Ukraine's government has deported former Georgian President Mikheil Saakashvili to Poland. In an interview with DW, he called on Ukrainians to take to the streets in protest, and discussed his plans in Warsaw.
DW: How did the Ukrainian state treat you?
Mikheil Saakashvili: As always. It treated me like criminal organization would because a criminal organization wants to demonstrate brutal force, like pulling hair, strangling, tying up arms and threatening people. That is their method, along the lines of, "if we can do this with Saakashvili, wait until you see what we can do to you poor people." This comes from weakness and not wisdom. I think their time is up soon. They are all very weak, confused and feel cornered. They are scratching and biting. All this will end sadly for [President Petro] Poroshenko and his gang. There's nowhere to run. Russia will certainly not welcome them because a gang — the [Ukrainian government's] former one — is already there. No one in the EU is waiting for them. They won't be received in Warsaw like I was. They will be greeted with handcuffs if they even try to come to Warsaw. That is why I think that they will be lashing out indiscriminately in Ukraine to the very end. But there will be fewer and fewer enforcers. They will meet a sad end — in prison, where they belong.
In autumn you told DW in an interview that Ukraine does not need a new Maidan — the mass 2014 protests in Kyiv that led to the ouster of former President Viktor Yanukovych. What do you have to say about that now?
Something like the Maidan is not artificial. The rulers themselves and their monstrosity, their lawlessness and boundless corruption are forcing people to take to the streets.
What steps do you expect from the West?
One should not expect any wonderful steps from the West because the West is not a unified entity. Part of the West wants to abolish sanctions against Russia altogether. Part of the West has had enough of all this — especially Ukraine. But there are also really good people who believe in the ideals of freedom and understand the importance of Ukraine. To get their help, to motivate them, it is necessary to show that Ukraine is the Ukrainian people and not just the oligarchs or Poroshenko. But how can we show it? Only if we take to the streets, not only in Kyiv, but in all regions. When those in power see a million people on the streets of Ukraine; when they see that people will not rest until those in power are thrown out of the offices they have usurped and in which they abuse their power to the detriment of the people, then we will receive more and more support. The current rulers will see all this soon. When the International Monetary Fund, the World Bank and the EU stopped financing Ukraine, it was a clear sign of their dissatisfaction. But we have to show that there is an alternative. That's the main thing now.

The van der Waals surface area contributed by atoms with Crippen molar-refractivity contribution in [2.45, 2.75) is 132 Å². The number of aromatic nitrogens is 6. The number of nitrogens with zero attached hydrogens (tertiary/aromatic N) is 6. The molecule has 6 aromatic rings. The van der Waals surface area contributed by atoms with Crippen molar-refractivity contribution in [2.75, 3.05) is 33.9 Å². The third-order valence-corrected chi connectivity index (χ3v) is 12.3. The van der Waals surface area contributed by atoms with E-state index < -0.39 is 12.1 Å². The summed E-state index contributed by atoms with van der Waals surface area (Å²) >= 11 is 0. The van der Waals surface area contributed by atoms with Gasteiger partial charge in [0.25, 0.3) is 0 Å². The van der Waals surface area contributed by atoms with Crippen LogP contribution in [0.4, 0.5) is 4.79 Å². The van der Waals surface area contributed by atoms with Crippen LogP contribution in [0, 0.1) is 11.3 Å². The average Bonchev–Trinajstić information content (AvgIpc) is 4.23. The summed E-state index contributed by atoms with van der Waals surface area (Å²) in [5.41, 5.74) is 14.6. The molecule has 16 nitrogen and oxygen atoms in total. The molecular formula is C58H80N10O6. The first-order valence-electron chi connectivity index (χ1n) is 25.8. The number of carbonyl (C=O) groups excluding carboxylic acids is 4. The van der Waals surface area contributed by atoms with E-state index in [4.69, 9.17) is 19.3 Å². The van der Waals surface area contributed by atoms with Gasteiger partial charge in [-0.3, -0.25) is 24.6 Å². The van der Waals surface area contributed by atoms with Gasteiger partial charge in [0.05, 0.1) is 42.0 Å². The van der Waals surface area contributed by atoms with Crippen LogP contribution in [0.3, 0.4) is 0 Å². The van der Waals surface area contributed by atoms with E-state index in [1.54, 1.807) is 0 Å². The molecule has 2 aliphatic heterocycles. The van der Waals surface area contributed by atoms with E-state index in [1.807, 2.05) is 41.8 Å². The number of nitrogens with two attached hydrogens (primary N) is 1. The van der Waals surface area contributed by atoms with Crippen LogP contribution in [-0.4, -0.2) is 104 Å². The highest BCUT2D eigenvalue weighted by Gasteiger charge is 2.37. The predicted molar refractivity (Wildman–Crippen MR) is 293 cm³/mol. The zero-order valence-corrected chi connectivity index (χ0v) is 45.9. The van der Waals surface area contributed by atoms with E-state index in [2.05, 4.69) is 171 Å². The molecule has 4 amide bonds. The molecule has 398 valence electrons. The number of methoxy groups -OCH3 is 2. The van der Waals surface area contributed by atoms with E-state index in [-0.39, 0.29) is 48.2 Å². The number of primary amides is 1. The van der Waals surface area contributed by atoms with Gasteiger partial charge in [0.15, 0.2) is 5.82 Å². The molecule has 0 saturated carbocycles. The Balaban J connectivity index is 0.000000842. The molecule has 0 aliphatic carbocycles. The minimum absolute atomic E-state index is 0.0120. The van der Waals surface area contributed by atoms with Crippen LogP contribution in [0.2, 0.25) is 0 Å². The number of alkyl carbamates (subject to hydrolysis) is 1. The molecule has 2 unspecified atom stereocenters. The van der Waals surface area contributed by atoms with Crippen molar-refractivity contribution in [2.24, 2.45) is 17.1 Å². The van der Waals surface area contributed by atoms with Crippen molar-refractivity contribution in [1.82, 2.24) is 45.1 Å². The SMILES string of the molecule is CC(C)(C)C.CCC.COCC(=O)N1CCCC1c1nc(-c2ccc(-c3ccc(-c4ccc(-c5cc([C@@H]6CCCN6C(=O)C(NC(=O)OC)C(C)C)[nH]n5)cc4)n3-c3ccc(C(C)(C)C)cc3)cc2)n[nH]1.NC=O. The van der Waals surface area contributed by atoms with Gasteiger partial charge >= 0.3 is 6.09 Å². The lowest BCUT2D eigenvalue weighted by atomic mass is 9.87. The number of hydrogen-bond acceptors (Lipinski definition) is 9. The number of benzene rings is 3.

Will your lawyers take action against your deportation? If so, in which court?
Of course they will. First, in a Ukrainian court — according to Ukrainian law, you have to go through the levels of the court system. And then to the European Court of Justice. But I am absolutely convinced that this will not happen because it will take years, and there will be changes in Ukraine in the coming months.
What can you do for Ukraine in Poland?
I will travel across Europe. The key to solving the problem of corruption in Ukraine lies in European capitals. We need a new Magnitsky list for corrupt Ukrainians (Editor's note: Russian lawyer Sergei Magnitsky died in Russian police custody after he accused the Ministry of the Interior of corruption. As a result, the US imposed sanctions and entry bans on officials suspected of being involved.). It must be made clear to them that Western banks will no longer launder their money, that their property will be confiscated and that they are not welcome in the West. This will speed up the changes in Ukraine. We must understand that playing games with corrupt oligarchs can be advantageous for certain financial institutions in the West in the short term. But ultimately, it undermines the credibility of the West in Ukraine. So we have to do something about it.
Your political allies in Ukraine are not exactly well-known personalities. Will support for the protests now wane without you?
It is now time to prove that this was not about support for Saakashvili. I am absolutely convinced that it is only for the good of Ukraine. From this perspective, I see this as another opportunity to change the situation.
Read more: Kyiv risks a divided Ukraine
Where do you live in Warsaw?
In a hotel. I am under the protection of the Polish state. In any case, I feel safe here.
Former Georgian President Mikheil Saakashvili moved to Ukraine in 2015. President Petro Poroshenko made him governor of the Black Sea region of Odessa. But at the end of 2016, the Ukrainian public prosecutor's office accused Saakashvili of organizing anti-government protests with financial aid from former President Viktor Yanukovych, who fled to Russia in 2014. Saakashvili said that with his political "movement of new forces," he wanted to fundamentally change politics in Ukraine.